• Marsha Cowan
    January 17, 2015, 12:59 pm

    Green is a color that is either loved or hated, I think. I find this shade of green very refreshing and beach feeling, so I really like it! The whole house is cool! Sometimes when you build small, you put things where you can put them, but in this case, with the shape of the shower, it looks kind of cute and fits in like a large hutch or something…I might would draw a curtain around it when not in use, maybe the same color as the wall, or a pin stripe with the wall color and trim color, or maybe even something that reflcts like a mirror to give the illusion of more space, but it is fine just like it is. The kitchen is great! Does that bar fold up? Just curious. You did a great job on this tiny house! Enjoy!

    • 2BarA
      January 17, 2015, 4:39 pm

      The shower doesn’t bother me. After all, this is a house for one person, not for entertaining. Whatever works. I do have trouble with the green. I’m old and remember when every doctor’s office, schoolroom, government office, etc. was painted green. (Maybe because of bulk, green paint was cheaper?) My mother had green wallpaper, upholstery, curtains, etc. and swore it was the most restful colour. I didn’t like it then and don’t now.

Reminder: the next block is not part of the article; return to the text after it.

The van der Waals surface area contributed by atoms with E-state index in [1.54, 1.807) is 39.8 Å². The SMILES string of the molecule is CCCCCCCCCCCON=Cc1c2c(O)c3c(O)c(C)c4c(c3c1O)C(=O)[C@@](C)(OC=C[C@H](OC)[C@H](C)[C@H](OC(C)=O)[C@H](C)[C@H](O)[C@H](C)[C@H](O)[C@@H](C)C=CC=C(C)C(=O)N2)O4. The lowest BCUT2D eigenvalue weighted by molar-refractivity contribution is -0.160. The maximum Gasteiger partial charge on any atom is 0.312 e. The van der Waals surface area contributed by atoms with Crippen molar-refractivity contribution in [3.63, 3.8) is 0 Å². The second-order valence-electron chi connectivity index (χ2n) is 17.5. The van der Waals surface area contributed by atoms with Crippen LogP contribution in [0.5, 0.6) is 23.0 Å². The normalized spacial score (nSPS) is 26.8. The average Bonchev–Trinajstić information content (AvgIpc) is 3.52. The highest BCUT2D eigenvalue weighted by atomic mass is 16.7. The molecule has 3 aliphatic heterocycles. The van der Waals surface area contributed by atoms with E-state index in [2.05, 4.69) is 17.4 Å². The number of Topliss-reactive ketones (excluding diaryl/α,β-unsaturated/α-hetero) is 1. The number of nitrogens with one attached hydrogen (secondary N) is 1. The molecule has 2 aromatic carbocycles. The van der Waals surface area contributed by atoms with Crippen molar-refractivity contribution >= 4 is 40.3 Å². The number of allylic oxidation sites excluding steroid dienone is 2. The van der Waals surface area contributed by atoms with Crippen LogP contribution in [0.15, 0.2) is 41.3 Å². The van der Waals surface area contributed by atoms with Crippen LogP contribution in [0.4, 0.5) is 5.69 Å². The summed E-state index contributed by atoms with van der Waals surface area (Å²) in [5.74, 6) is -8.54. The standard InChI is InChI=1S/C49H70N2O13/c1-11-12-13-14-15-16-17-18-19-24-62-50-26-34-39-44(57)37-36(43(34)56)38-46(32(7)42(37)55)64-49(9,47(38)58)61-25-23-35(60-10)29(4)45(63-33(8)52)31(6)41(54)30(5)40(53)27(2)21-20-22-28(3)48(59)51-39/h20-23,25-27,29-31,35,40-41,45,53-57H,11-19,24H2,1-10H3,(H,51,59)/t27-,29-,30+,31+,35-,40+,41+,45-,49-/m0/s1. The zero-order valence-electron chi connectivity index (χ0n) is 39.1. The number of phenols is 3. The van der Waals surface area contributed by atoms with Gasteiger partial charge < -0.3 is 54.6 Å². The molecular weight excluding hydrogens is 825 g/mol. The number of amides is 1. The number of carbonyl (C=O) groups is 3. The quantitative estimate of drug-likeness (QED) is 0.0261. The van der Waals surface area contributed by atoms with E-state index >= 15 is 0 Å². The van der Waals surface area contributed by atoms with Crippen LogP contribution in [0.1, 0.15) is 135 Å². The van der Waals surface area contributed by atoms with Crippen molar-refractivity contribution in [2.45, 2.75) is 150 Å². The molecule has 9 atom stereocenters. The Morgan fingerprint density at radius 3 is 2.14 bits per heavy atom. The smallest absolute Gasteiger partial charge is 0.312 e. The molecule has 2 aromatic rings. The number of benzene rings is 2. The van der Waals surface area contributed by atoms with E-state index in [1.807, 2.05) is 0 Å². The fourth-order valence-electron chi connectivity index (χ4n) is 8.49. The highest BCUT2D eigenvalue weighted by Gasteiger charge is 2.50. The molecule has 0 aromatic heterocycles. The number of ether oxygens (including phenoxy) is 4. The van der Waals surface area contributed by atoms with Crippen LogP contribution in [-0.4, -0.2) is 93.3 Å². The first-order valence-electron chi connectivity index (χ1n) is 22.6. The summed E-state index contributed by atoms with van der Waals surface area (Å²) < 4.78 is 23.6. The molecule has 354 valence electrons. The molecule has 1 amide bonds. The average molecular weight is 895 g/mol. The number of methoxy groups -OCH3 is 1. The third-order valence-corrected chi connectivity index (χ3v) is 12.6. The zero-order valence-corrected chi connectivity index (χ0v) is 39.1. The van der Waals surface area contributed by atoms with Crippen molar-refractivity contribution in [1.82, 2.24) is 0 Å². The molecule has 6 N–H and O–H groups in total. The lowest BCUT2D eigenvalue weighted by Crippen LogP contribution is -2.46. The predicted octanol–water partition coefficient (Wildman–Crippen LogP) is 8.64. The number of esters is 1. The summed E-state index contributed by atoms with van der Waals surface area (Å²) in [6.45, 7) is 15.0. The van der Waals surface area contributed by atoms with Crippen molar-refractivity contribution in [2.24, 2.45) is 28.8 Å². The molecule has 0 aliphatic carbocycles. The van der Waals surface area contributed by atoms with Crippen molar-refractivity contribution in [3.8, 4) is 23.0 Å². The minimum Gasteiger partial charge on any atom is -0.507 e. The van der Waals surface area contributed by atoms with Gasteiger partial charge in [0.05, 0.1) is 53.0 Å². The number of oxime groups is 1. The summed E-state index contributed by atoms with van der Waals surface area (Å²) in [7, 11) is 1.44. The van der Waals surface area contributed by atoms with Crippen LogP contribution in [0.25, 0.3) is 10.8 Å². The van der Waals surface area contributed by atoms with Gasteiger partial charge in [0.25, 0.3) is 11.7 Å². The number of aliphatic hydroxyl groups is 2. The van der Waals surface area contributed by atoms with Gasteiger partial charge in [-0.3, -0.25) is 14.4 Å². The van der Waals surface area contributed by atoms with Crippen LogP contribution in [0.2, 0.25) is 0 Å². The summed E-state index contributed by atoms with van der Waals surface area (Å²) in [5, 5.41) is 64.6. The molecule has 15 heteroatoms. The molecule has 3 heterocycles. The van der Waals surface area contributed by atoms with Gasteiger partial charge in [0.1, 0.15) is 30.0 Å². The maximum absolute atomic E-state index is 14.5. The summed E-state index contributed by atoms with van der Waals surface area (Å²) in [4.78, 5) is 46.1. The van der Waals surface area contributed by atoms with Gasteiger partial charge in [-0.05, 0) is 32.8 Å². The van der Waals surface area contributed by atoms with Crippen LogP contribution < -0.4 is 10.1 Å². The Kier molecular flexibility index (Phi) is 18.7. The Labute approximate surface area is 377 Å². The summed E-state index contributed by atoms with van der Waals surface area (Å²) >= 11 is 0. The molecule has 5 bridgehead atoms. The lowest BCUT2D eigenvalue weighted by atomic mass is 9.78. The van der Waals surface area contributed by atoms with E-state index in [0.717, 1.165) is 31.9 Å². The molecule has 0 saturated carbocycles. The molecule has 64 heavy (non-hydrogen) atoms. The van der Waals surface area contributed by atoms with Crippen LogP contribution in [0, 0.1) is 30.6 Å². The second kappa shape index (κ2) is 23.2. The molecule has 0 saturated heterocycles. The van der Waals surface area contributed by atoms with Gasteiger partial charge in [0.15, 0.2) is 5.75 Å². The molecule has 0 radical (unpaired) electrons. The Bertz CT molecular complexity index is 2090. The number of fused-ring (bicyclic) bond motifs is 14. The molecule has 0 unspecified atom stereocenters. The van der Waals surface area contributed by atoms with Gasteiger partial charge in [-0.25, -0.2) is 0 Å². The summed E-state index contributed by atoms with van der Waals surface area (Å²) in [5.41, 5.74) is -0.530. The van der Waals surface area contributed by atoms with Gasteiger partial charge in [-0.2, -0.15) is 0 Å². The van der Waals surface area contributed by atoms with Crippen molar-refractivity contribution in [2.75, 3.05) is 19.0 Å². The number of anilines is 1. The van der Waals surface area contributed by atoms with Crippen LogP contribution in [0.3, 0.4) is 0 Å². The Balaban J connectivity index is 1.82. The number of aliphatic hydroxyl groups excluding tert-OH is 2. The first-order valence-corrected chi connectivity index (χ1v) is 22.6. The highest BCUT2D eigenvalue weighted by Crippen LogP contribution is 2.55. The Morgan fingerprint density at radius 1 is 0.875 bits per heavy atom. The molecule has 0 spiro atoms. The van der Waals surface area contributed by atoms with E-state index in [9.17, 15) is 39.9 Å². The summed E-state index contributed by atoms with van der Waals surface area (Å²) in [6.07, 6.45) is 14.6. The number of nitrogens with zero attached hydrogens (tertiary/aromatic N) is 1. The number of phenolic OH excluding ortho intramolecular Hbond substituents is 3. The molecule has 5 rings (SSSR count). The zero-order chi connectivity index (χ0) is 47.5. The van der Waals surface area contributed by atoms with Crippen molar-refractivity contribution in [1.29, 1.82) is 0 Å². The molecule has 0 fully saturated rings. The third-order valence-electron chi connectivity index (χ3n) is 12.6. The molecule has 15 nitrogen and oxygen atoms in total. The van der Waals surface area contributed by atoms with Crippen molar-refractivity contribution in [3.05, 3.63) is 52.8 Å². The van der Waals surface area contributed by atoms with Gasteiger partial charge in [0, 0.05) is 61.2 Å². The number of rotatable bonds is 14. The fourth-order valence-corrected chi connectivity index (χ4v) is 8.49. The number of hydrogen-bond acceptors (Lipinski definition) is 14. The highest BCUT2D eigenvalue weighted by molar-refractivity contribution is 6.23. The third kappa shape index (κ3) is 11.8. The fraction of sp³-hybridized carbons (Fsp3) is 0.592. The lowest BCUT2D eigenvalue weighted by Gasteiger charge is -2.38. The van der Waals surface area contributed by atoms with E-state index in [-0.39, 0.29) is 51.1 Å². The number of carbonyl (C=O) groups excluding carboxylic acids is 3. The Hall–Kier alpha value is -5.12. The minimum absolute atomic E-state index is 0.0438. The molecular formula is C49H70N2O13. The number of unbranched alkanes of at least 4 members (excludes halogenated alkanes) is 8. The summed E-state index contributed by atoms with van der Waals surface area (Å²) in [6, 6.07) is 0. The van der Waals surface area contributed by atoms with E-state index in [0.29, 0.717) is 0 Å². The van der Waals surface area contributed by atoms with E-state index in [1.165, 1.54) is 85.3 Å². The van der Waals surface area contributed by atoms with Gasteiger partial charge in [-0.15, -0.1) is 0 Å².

• Cahow
        January 17, 2015, 4:49 pm

        Hello-Hello, 2BarA! Long time no see. 😀

        I’m old, too. I remember when EVERYTHING institutional was painted a sickly green and I equally turn “green” when I am reminded of those places. 🙁 Then, in the Swingin’ 60’s…Lime Green and Hot Pink were Da Bomb in EVERYTHING…fashion, jewelry, carpeting, dinnerware. You could NOT escape it! (I equally break out in hives from Burnt Orange, Harvest Gold and whatever the heck the Brown Poop colour was called from the 70’s.)

        I guess if the colour is new to you, then you don’t have those bad memories. I wonder WHAT colours symbolize the 11-19’s of this millennium?

        • 2BarA
          January 18, 2015, 4:24 pm

          Cahow, You forgot to mention the avocado green from bygone days. Kitchen appliances, both large and small, bathroom fixtures–yes most anything you wanted to buy was available in that colour. Now it looks so passe. I think a lot of people will remember this decade by stainless steel, complete with the inevitable fingermarks. Not for me.

        • Cahow
          January 18, 2015, 4:33 pm

          Oh, God, 2BarA…how could I have forgotten THAT!?!? I must have blocked it from my mind…such a dirty, nasty colour it was, too. Also, do you remember “Poppy” at the same time? It was those four keystone colours: “Fresh Avocado; Coppertone; Harvest Gold; and Bright Poppy” that really set the tone for some Butt-Ugly decorating…both in the kitchen and elsewhere. You can ALWAYS tell a “Flame Stitched Afghan” from the 70’s because the poor thing is always made in those wretched colours. LOL